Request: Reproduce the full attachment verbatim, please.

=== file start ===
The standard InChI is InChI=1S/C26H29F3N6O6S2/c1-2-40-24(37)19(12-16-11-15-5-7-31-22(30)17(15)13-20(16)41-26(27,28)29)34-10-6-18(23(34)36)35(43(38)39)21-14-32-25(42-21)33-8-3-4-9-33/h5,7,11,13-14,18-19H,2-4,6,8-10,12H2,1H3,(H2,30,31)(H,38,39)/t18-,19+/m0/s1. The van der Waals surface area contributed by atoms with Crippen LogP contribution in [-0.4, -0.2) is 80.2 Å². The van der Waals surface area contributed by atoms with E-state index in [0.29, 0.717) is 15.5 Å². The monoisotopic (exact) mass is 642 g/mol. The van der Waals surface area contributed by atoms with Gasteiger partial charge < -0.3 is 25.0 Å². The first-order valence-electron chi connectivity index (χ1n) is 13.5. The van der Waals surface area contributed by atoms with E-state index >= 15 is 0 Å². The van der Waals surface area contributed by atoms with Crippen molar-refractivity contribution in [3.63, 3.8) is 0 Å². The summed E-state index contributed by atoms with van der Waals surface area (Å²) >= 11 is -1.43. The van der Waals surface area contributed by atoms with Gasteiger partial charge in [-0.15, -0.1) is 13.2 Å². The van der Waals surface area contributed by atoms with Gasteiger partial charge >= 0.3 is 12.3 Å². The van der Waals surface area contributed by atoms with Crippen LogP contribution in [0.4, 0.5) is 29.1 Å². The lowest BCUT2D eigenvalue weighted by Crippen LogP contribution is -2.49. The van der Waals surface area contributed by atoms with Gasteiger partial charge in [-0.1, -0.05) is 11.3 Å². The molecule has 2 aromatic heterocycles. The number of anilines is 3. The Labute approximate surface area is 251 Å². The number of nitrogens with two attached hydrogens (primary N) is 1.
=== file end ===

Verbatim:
The standard InChI is InChI=1S/C26H29F3N6O6S2/c1-2-40-24(37)19(12-16-11-15-5-7-31-22(30)17(15)13-20(16)41-26(27,28)29)34-10-6-18(23(34)36)35(43(38)39)21-14-32-25(42-21)33-8-3-4-9-33/h5,7,11,13-14,18-19H,2-4,6,8-10,12H2,1H3,(H2,30,31)(H,38,39)/t18-,19+/m0/s1. The van der Waals surface area contributed by atoms with Crippen LogP contribution in [-0.4, -0.2) is 80.2 Å². The van der Waals surface area contributed by atoms with E-state index in [0.29, 0.717) is 15.5 Å². The monoisotopic (exact) mass is 642 g/mol. The van der Waals surface area contributed by atoms with Gasteiger partial charge < -0.3 is 25.0 Å². The first-order valence-electron chi connectivity index (χ1n) is 13.5. The van der Waals surface area contributed by atoms with E-state index >= 15 is 0 Å². The van der Waals surface area contributed by atoms with Crippen molar-refractivity contribution in [3.63, 3.8) is 0 Å². The summed E-state index contributed by atoms with van der Waals surface area (Å²) >= 11 is -1.43. The van der Waals surface area contributed by atoms with Gasteiger partial charge in [-0.15, -0.1) is 13.2 Å². The van der Waals surface area contributed by atoms with Gasteiger partial charge >= 0.3 is 12.3 Å². The van der Waals surface area contributed by atoms with Crippen LogP contribution in [0.4, 0.5) is 29.1 Å². The lowest BCUT2D eigenvalue weighted by Crippen LogP contribution is -2.49. The van der Waals surface area contributed by atoms with Gasteiger partial charge in [-0.1, -0.05) is 11.3 Å². The molecule has 2 aromatic heterocycles. The number of anilines is 3. The Labute approximate surface area is 251 Å². The number of nitrogens with two attached hydrogens (primary N) is 1.